We’ve noted several times how life for all of us is seen through our own perspective. Some people choose to live in a small town. If they become influential, we may call them a big frog in a little pond. All the other smaller frogs around may acknowledge the impact he or she might have on their lives through civic leadership and community involvement.
One of those verses we don’t like to be reminded of is the one that says to whom much is given, much is required. Most of the honest people I know in my small town will tell you we’re blessed to be a citizen of this country, state, county, city and neighboring rural communities. There’s always room for improvement, but thanks to the efforts of a number of folks willing to volunteer their time or choose to become public servants rather than focusing on building up their personal resumes, we’ve benefitted from their leadership and contribution of their talent in improving our quality of life.
I’ve always been curious as to what brings people to our small town and county. Sometimes it’s retired people returning home despite Thomas Wolfe’s pronouncement in his book You Can’t Go Home Again. Fairly often I run into people or interact with them on social media after not having seen or heard from them for ages. Maybe they’ve returned and joined the Corvette Club and help provide fans in the summer and blankets in the winter to needy elderly through the Senior Citizen Center. Maybe they’ve found themselves cooking or delivering meals for free for the Meal-A-Day Center or cooking a meal at the Dinner Bell down at First Methodist Church or in other locations in the community.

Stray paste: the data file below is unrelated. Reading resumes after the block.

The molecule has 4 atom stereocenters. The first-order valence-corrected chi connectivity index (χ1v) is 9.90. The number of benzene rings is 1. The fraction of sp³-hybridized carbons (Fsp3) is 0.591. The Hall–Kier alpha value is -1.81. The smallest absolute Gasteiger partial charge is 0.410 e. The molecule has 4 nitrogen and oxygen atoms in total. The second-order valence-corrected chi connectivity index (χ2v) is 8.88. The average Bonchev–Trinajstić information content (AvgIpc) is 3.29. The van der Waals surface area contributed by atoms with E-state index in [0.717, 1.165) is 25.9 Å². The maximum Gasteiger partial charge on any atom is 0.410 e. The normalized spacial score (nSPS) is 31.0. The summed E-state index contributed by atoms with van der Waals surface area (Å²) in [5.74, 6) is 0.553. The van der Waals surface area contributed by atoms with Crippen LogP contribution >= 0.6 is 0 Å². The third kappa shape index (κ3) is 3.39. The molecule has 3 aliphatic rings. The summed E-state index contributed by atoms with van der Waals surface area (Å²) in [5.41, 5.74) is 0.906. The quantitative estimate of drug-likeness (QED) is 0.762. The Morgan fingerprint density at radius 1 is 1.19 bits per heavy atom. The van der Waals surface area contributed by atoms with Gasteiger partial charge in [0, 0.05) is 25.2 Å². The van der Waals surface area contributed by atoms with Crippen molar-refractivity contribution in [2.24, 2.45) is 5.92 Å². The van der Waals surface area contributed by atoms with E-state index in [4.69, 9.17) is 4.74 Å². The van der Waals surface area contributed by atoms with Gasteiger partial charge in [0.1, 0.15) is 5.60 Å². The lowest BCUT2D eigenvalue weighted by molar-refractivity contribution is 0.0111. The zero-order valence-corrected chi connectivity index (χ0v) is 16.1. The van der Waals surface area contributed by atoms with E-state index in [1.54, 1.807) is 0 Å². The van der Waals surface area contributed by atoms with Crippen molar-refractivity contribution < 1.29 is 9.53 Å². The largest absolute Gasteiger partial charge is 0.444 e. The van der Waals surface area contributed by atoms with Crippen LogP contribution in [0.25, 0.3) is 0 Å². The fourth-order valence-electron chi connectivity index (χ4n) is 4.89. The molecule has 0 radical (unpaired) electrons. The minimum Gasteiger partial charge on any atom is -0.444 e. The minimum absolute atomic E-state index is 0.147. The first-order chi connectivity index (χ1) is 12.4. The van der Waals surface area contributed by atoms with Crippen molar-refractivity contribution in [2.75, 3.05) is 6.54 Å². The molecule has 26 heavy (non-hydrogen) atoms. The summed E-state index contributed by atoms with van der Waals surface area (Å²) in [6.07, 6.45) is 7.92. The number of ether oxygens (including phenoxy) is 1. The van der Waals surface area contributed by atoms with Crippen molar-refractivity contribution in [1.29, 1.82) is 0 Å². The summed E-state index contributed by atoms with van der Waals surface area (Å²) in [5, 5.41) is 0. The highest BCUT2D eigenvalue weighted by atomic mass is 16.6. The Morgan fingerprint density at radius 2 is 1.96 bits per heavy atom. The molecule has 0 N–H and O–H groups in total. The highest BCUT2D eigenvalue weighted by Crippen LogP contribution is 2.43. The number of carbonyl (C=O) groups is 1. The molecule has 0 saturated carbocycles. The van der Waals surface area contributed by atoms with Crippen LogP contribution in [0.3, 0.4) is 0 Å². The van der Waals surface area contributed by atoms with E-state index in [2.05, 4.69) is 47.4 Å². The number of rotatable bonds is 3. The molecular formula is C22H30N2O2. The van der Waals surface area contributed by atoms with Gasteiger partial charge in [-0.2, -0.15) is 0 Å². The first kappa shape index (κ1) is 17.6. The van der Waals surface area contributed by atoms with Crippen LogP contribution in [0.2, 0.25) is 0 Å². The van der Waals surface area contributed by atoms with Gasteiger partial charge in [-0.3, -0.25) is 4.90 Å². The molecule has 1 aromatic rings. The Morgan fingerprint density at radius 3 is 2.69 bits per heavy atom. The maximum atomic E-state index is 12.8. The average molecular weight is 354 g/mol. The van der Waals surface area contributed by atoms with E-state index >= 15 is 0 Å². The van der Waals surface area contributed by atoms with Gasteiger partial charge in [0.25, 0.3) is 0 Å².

Most of us are aware of the big frogs in our little pond and greatly appreciate what they’ve done to make our lives better. I think the little frogs in our little pond who barely make a ripple deserve some recognition too for all their efforts to help take care of all of us. Each year organizations get together and hand out some plaques and awards to people who may or may not find themselves in the limelight from time to time. I say let’s hear it for the guys and girls, the stayers and the returners, who ask nothing more than to be able to give back to a community that raised em and loved em, one that made them feel that given a chance, they could make a difference, however small, in improving on the quality of life they’ve inherited. Thanks to all you little frogs and frogettes for your efforts. May all the tiny ripples you make in our community create a tidal wave that even the big frogs can’t ignore.
By Dr. Juan Harrison